Past cases have shown children learning of their conception methods through relatives owing to a slip of the tongue, custody battles during divorce, or a parent disclosing this information on the deathbed. These improper methods of disclosure will have a lasting negative effect on the child’s mental, psychological and even physical health. The child may feel that the family has been untruthful and lead the child to question everything in his/her life. S/he may feel that their whole life has been a long lie up to that moment in time. This leads them to doubt everything else, leading to a crisis of identity, image and personality (Macaldowie, et al., 2013).
When accidental disclosure happens to donor-assisted offspring in their adulthood, feelings of anger, betrayal, depression and loss may arise. This may lead to the development of a deep loathing for their parents and family as they feel that they cannot trust them anymore. “If they kept such a crucial and critical piece of information from me all that time, what else are they not telling me? What else have they been lying to me about?” This leads to a personal crisis which can be avoided by early and proper disclosure (Macaldowie, et al., 2013).
Families have certain set values which define them. Successful families embrace openness and honesty as basic foundation stones for the home. Dishonesty and secrecy are highly discouraged as they breed suspicion and disunity. Parents who take the responsibility of disclosure ensure that they build their families on the right foundation. This is through taking hold of the decision on when to disclose this information to the child and also deciding the amount of information to disclose. Disclosure does not have to be total at one time, but it may be gradual, informed by the child’s age, mental development and emotional quotient. Different children will need to he handled differently (Mac Dougall, et al., 2007).
After all is said and done, it is important to remember that the decision to disclose lies squarely with the parents. Some parents may feel that this is a “Don’t Ask, Don’t Tell” territory where information is on a need to know basis and one only tells what is asked (Blyth et. al., 2010). Other parents may feel ashamed of their inability to conceive or father an offspring. This may be informed by a dilapidating of loss of the child’s approval and loyalty due to knowledge of the parent’s inadequacy. Parents may also fear the child’s reaction upon discovering that one of their parents is not actually their ‘real’ parent. They fear that this may bring up more problems than it does solve, hence the decision to keep the matter a secret (Mac Dougall, et al., 2007).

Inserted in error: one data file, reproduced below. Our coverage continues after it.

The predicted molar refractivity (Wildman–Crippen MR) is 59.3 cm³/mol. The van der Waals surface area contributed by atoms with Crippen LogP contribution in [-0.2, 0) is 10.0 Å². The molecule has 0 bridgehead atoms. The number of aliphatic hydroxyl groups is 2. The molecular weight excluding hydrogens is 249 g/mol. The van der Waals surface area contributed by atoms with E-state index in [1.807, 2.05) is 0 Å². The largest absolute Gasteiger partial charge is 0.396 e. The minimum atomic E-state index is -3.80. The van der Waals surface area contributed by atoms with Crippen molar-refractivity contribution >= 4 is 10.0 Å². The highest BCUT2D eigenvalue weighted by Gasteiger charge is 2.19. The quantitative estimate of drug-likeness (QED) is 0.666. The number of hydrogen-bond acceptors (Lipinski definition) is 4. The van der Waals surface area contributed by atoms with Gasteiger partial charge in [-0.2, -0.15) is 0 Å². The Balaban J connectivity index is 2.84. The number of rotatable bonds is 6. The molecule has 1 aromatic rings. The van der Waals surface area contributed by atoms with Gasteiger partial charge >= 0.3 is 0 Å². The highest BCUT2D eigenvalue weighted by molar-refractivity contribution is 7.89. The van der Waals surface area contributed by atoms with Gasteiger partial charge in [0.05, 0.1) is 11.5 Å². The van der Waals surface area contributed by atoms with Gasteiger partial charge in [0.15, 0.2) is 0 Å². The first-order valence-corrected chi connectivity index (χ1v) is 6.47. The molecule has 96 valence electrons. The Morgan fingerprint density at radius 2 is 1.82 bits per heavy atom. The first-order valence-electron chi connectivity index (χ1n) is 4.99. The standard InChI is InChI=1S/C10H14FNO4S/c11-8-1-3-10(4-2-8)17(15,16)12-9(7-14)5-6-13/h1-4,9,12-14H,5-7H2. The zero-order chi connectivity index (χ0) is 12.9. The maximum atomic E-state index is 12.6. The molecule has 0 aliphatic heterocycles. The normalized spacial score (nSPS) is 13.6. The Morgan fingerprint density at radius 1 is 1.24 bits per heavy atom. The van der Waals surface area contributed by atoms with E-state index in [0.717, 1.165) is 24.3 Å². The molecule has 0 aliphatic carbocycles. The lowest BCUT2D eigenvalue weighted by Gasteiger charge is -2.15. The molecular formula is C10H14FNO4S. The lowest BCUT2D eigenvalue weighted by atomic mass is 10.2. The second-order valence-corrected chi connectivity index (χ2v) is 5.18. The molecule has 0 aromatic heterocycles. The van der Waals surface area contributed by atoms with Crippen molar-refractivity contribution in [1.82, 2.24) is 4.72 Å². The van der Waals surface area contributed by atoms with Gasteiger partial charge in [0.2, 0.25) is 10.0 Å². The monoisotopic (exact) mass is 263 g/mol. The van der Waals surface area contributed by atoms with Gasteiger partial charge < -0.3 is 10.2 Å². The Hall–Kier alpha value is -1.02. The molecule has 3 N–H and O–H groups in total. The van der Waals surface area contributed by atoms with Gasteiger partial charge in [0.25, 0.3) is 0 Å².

Social conformity is big in the modern day. We all want to fit in and not feel like an outcast. Some parents may fear that the children will not be accepted among their friends due to their differences in conception. These external pressures may even extend to the family members who may not accept the reproduction method used (Macaldowie, et al., 2013). They may turn their ill-feelings to the child, mounting untold burdens on the child’s weak soul. This may have life-altering changes which may adversely affect the child’s future development and integration into society. However, the case for disclosure is stronger than that of non-disclosure (Mac Dougall, et al., 2007).
Blyth, E., D. Langridge, and R. Harris, 2010. Family building in donor conception: parents’ experiences of sharing information. Journal of Reproductive and Infant Psychology, 2010. 28(2): p. 116-127.
Macaldowie, A., et al., 2013. Assisted reproductive technology in Australia and NewZealand 2011, 2013, National Perinatal Epidemiology and Statistics Unit, University of New South Wales: Sydney.
Mac Dougall, K., et al., 2007. Strategies for disclosure: How parents approach telling their children that they were conceived with donor gametes. Fertility and Sterility, 2007. 87(3): p. 524-533.